Christmas is one of those times when vegans have got to try extra hard to avoid eating animal products and otherwise harming animals. Still, it's extremely important that you don't slack off! (The X-mas turkey won't forgive you for eating it, even if it is on Christmas.)
Last year, I talked about being compassionate to companion animals, buying animal-friendly gifts, eating vegan turkey, and being eco-friendly on Christmas. These are great topics, but that's just the tip of the iceburg, so this year I get to elaborate. (Yay!)
Vegan Christmas Foods
What's on your X-mas grocery list this year? If you're not the one doing the shopping, I suggest talking to the person who is. Often, people will buy things like turkey or ham, eggnog, and milk chocolate. You can avoid these things, however, by buying Tofurkey, making vegan eggnog, and getting vegan treats. Here is a picture of a vegan treat plate from VeganBits.com:
Click on the picture or here to see which vegan treats were purchased to make this delicious-looking plate!
If you have kids, you can get them vegan chocolate advent calendars from Amazon: http://www.amazon.co.uk/exec/obidos/ASIN/B009H89QQK/lucysveganhous0d.
Vegan Christmas is getting easier every year, folks!
Getting your Relatives to Understand your Awesome Vegan-ness
Unfortunately, sometimes vegans have to cope with annoying questions and complaints about our diet on Christmas. We also have to deal with the unpleasantness of people eating meat while we have an otherwise-nice conversation with them. I cover these issues here in another blog post.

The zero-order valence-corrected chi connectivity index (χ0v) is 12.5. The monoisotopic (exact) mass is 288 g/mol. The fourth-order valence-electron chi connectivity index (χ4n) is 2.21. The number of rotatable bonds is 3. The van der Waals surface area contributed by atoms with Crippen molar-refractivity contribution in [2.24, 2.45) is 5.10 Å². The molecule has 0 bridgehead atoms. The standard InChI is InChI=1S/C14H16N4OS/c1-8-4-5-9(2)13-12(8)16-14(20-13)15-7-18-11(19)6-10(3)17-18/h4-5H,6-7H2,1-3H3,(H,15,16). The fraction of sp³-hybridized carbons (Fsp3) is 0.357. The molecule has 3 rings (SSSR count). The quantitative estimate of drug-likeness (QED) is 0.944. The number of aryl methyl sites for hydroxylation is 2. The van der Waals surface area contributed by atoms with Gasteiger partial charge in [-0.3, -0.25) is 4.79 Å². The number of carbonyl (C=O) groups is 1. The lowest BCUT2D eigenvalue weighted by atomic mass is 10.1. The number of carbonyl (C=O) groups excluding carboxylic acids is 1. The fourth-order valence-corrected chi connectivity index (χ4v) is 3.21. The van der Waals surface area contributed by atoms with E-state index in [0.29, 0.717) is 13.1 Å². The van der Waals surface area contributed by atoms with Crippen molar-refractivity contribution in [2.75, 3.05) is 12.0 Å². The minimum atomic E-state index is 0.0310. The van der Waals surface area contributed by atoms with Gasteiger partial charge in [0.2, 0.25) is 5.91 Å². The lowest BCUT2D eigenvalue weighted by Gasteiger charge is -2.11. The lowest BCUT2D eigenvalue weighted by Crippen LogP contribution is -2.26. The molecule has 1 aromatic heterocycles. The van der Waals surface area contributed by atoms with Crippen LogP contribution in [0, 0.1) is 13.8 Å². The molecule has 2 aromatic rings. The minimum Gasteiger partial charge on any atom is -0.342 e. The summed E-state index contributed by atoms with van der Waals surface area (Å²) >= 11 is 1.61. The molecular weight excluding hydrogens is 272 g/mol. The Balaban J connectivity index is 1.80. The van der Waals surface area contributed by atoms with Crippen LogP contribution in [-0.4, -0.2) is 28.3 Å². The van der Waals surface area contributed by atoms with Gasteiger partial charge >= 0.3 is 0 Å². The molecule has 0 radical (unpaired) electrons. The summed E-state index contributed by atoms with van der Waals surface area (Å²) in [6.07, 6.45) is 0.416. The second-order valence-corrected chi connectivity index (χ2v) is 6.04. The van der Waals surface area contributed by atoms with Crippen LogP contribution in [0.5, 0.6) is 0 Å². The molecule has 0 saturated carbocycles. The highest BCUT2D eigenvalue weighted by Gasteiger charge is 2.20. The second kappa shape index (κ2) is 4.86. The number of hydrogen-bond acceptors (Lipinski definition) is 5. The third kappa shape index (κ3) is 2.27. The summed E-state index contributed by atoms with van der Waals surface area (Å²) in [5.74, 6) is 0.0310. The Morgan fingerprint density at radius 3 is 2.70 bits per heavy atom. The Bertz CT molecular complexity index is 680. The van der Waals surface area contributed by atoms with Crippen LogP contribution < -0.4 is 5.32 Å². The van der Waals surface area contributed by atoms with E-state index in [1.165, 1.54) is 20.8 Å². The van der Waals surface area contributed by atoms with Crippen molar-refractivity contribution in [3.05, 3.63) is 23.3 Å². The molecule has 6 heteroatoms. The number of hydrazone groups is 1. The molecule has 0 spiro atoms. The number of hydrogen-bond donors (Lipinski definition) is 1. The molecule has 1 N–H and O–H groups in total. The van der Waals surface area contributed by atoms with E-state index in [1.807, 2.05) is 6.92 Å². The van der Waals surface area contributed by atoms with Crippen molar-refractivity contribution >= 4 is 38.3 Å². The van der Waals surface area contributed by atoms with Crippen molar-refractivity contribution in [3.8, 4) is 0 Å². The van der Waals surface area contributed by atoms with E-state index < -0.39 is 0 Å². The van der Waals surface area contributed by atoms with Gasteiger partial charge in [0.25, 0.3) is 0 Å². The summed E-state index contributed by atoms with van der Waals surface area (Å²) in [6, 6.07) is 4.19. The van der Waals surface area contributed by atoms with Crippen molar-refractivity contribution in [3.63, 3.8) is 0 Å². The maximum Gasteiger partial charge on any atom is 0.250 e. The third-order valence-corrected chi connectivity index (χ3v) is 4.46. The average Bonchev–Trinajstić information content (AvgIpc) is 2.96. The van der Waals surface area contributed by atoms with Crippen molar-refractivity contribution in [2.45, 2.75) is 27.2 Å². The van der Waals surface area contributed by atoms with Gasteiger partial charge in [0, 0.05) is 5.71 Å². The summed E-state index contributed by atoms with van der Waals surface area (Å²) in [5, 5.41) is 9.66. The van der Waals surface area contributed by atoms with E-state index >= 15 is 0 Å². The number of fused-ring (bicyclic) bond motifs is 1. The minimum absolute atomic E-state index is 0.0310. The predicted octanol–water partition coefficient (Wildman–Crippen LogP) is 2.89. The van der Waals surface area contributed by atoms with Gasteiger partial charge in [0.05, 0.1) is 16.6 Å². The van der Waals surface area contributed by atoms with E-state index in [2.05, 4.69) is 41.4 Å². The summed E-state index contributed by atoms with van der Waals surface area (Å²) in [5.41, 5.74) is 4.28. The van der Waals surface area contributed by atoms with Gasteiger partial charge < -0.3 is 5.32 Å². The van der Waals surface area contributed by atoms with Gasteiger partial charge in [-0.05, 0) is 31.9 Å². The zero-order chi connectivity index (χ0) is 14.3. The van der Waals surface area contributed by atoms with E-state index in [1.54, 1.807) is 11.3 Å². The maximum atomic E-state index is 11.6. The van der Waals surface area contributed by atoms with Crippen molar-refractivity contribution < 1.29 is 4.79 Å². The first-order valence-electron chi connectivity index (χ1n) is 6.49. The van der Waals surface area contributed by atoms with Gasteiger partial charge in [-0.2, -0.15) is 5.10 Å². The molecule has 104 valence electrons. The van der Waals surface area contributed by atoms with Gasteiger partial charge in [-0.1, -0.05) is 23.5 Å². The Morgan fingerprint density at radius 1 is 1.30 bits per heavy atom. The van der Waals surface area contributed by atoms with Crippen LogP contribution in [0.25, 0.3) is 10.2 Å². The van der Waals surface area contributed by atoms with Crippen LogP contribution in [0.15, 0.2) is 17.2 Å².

How to Recieve Non-Vegan Gifts When You ARE a Vegan
Has Aunt Sally ever tried to give you a nice warm pair of wool mittens, or Cousin Bob gifted you a bag of bacon strips? Sometimes it does happen, and you have to be prepared. First, make sure your relatives know that you will be remaining vegan this Christmas (sometimes they need reminding), and that yes, meat (including poultry) and wool and honey and eggs and milk aren't vegan. And fish isn't vegan (another thing they need to be reminded of, especially if they think veganism is a fad diet). Let them know that your vegan lifestyle is very strict and that you won't make a few "exceptions" to make people happy. (But please, be less blunt about it than that.)
If someone gives you a non-vegan gift and asks you, "Is this okay? Is it vegan?", tell them the truth. This could prevent further mishaps next year. If they offer to take it back, let them.
If you recieve a non-vegan gift and the person doesn't know it isn't vegan, you might want to tell them. If it's too awkward to tell them in the moment (ie. you're at a huge family party and everyone is watching you open your gift), tell them later, but only if you think they'd understand.
However, if someone gives you a non-vegan gift and they really don't understand that they shouldn't, and you don't think they can ever understand, just smile and thank them and move on. You can always donate it to the Salvation Army or something.
Lastly, if someone gives you a non-vegan gift with a wink and says, "I know you're vegan, so I thought I'd treat you to something you wouldn't allow yourself normally", seriously tell them what your lifestyle choice means to you. It's about saving animals (and maybe also the environment). You don't "cheat" like when you're on a diet for your health (or appearance, as many modern diets are focused on).
Lastly, remember that the holidays are about spending time celebrating with family and friends. It is an unfortunate fact of modern life that most Christmas celebrations in developed countries place a high degree of importance on gifts and food. Your celebrations don't have to be like that, though. You can have gifts and food as an aside to the real importance of Christmas, which is joy, love, peace and hope. Not devotion to the consumer cult.
Adios for now! Next week I think I'll talk about something very, very tiny...